By Ken de la Bastide
Tribune enterprise editor
Secretary of State Connie Lawson said in the long run, vote centers will save Indiana counties money.
Lawson was in Kokomo Thursday to conduct a regional meeting on vote centers to provide information to county elections officials contemplating a vote center program.
Representatives from Howard, Miami, Tipton, Jay and Madison counties attended the meeting at the Howard County Government Annex.
Lawson said there are currently seven active vote centers in Indiana and two more approved for the 2014 election.
“I’m a proponent of vote centers,” she said, “but the decision has to be made by local officials. The vote center concept can reduce election year expenses in the long run.”
Indiana counties spend an annual average of $100,000 on elections.
Lawson said vote center costs involve buying equipment and educating voters to the new process.
She said six more counties are seriously considering implementing voter centers in 2014, among them is Howard County. Implementation has been delayed because the county didn’t have a draft plan that included the number and location of the proposed vote centers.
Kim Wilson, Howard County clerk, has estimated the county would save $310,132 over a four-year span, which would include three election cycles. Most of the savings comes from paying poll workers and providing meals for them. The cost of electronic poll books and new electronic voting machines has been estimated at $300,000.
Lawson said vote centers are convenient for voters and the county should find locations where voters are on a regular basis.
Some counties have used libraries, grocery stores, shopping malls and restaurants as vote centers, she said.
Although vote centers are believed to increase voter turnout, Lawson said, during the 2012 presidential election year, the turnout was comparable between counties with vote centers and those without.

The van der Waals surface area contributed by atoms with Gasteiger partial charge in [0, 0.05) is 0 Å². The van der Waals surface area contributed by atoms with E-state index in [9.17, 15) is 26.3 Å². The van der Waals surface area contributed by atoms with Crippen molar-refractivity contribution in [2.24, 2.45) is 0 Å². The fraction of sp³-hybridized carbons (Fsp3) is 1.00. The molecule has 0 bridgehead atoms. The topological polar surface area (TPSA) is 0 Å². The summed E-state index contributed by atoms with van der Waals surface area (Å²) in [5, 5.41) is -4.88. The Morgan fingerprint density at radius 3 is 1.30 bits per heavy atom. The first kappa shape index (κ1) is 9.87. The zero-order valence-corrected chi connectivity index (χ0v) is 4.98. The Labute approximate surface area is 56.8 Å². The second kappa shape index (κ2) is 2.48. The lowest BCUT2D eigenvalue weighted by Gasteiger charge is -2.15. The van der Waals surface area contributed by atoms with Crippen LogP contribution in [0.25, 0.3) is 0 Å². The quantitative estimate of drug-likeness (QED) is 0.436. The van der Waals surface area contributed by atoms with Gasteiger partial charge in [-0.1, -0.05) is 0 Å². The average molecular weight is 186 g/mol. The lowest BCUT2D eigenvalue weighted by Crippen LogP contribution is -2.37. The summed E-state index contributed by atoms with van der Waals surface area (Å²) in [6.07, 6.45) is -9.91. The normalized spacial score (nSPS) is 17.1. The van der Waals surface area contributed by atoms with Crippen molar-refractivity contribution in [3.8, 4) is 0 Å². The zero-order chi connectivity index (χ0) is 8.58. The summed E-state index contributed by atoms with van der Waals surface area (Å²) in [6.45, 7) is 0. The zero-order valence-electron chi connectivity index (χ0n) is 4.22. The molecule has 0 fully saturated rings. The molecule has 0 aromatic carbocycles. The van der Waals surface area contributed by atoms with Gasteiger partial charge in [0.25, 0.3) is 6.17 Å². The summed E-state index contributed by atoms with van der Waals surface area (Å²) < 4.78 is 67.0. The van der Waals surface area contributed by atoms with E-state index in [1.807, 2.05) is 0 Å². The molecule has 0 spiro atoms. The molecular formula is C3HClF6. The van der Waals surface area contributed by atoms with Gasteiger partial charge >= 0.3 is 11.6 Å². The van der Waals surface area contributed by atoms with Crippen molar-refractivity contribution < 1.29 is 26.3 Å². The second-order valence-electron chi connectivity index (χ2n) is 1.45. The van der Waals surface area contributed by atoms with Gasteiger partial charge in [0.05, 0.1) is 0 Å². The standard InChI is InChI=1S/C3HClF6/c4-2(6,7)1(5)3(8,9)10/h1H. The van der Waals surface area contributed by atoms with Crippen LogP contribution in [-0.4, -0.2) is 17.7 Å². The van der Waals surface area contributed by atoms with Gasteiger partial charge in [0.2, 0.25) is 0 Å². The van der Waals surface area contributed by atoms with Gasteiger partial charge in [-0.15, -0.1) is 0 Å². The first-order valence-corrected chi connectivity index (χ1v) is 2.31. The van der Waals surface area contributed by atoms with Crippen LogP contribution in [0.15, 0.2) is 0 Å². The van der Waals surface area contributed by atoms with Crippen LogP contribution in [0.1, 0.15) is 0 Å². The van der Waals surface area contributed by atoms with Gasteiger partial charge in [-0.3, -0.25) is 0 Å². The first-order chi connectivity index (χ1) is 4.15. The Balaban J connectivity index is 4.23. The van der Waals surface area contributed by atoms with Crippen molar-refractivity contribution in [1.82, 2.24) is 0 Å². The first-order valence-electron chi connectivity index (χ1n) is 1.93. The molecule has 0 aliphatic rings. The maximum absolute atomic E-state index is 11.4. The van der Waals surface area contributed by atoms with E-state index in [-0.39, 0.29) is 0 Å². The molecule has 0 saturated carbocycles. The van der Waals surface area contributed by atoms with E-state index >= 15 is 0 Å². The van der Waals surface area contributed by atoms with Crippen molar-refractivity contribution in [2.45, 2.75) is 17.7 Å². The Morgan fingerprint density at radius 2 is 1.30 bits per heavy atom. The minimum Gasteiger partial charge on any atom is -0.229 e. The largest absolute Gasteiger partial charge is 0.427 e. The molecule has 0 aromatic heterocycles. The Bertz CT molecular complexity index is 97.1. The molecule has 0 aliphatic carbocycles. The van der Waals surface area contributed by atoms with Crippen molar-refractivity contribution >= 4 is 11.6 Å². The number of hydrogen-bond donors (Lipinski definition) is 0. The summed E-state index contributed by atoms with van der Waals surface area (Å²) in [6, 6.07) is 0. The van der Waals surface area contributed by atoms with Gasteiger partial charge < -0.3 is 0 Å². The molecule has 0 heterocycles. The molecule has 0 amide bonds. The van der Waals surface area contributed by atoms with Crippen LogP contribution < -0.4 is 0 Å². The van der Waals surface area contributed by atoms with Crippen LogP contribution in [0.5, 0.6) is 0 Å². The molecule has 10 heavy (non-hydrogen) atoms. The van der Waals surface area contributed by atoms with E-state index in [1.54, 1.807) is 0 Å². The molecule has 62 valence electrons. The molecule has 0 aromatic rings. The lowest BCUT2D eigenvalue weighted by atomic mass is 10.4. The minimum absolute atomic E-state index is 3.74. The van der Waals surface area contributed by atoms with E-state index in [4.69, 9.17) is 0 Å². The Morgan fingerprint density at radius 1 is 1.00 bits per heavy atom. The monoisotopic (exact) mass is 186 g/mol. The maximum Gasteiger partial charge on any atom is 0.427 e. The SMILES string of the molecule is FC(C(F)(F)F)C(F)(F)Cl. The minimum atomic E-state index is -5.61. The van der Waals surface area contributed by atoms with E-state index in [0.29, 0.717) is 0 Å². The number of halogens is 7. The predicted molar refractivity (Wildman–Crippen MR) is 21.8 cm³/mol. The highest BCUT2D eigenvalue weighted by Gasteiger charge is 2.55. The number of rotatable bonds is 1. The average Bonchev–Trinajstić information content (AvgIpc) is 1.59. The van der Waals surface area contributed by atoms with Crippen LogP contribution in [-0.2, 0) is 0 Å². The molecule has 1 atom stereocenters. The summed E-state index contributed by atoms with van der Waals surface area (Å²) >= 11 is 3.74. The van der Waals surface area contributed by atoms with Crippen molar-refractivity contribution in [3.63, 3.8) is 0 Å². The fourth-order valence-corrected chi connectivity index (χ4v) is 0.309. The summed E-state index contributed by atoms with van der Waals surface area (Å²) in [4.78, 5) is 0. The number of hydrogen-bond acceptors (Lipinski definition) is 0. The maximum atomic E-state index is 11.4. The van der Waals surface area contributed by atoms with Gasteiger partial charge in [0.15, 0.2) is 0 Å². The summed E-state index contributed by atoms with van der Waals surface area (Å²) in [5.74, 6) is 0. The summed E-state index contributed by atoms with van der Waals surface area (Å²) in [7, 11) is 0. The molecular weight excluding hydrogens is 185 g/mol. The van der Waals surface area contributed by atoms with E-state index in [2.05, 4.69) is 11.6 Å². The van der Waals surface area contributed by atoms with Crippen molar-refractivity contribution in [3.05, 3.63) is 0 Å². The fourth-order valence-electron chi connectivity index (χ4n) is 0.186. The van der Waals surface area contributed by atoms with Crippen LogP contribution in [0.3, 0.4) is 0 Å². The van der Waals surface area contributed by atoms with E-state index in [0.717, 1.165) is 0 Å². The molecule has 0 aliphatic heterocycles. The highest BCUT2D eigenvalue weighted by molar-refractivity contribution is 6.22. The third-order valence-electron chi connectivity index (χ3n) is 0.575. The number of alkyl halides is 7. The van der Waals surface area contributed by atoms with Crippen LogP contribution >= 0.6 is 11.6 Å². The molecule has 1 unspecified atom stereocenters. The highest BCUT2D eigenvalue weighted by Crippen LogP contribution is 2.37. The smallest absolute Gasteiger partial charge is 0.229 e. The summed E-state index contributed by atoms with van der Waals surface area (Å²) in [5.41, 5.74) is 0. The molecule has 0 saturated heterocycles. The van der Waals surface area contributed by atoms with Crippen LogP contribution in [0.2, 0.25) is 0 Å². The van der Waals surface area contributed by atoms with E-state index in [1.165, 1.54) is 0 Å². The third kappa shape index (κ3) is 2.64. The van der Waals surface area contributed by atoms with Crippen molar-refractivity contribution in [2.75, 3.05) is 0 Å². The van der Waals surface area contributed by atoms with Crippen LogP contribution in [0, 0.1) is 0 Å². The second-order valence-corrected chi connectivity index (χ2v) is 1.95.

Cass County, which was one of the pilot counties for vote centers, reported turnout in the 2012 general election at 51 percent, compared to 44 percent in Howard County.
“When counties originally went to the vote center concept, there was a slight increase in turnout,” Lawson said. “But it’s not really increasing voter turnout. It is increasing voter convenience.”
Lawson said both political parties have to support the vote center concept and be involved in the selection of vote center locations. She said locations should not put one party at a disadvantage.
Tippecanoe County went from 93 precincts to 19 vote center sites.
Cass County has seven vote centers on election day with six of them open for early voting.
Lawson said the first step in implementing vote centers is a resolution passed by the county council and county commissioner followed by formation of a study committee. The third step is a draft plan followed presentation of the plan at a public meeting with a 30-day comment period.
The next step involves a public meeting on the final plan and approval by unanimous vote of the election board, she said. The plan is then submitted to the Indiana Election Division.
“The final plan can be updated depending on the local experience,” Lawson said. “Counties should look at how they will handle municipal and special elections as part of any plan.”
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